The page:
Miss Kathleen Hailey returned to the home of her parents, Mr. and Mrs. Homer Hailey, Saturday, May 20, after spending a year and a half in Seattle, Washington, where she was employed by the Northern Life Insurance Company. On her return trip she visited the San Francisco world’s fair and relatives in Pomona, California; Phoenix, Arizona; and Tulsa, Oklahoma.

Tuesday it will be legal for boys to bait up their hooks and try for bass and goggle-eye, as Tuesday, Decoration Day, marks the official opening of the game fish season in Missouri.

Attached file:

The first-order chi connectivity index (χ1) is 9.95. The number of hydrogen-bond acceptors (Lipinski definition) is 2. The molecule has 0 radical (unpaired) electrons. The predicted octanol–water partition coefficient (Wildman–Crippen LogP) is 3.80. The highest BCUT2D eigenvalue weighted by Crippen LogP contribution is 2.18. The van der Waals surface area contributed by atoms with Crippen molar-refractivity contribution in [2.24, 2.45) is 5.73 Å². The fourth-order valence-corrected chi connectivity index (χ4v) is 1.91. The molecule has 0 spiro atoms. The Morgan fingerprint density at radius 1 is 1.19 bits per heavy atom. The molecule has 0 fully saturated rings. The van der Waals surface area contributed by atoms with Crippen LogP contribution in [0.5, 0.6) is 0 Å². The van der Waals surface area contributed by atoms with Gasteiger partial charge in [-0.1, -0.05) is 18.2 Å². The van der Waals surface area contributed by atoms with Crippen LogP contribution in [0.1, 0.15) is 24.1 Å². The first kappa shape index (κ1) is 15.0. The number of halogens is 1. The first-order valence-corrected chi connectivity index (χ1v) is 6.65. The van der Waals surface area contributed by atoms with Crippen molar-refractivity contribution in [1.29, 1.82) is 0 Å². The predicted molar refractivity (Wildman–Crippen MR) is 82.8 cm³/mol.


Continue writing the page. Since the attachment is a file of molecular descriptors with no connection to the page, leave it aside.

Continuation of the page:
STAR –– Sonny and Rosalie Merritt have measles but are getting along nicely.

The newspapers say that Andy Carnegie found it very difficult to distribute $400,000,000. He should have know Harold Ickes and Harry Hopkins.


100 Years Ago

June 1, 1914


Committees Fair Association –– The board of directors for the Fair Association met last Tuesday night and the following business was transacted: J.A.G. Reynolds was elected president of the board. Ira M. Davis was elected vice-president.

President Wilson in discussing the present business depression says that the tariff bill has nothing to do with it. He blames the railroads for the entire state of affairs.

The Canadian Pacific Liner Empress of Ireland, sank May 29, on the St. Lawrence River, and took down with her nearly 1,000 people.

Cabool was visited last week by a fire which cost some of her citizens several thousand dollars.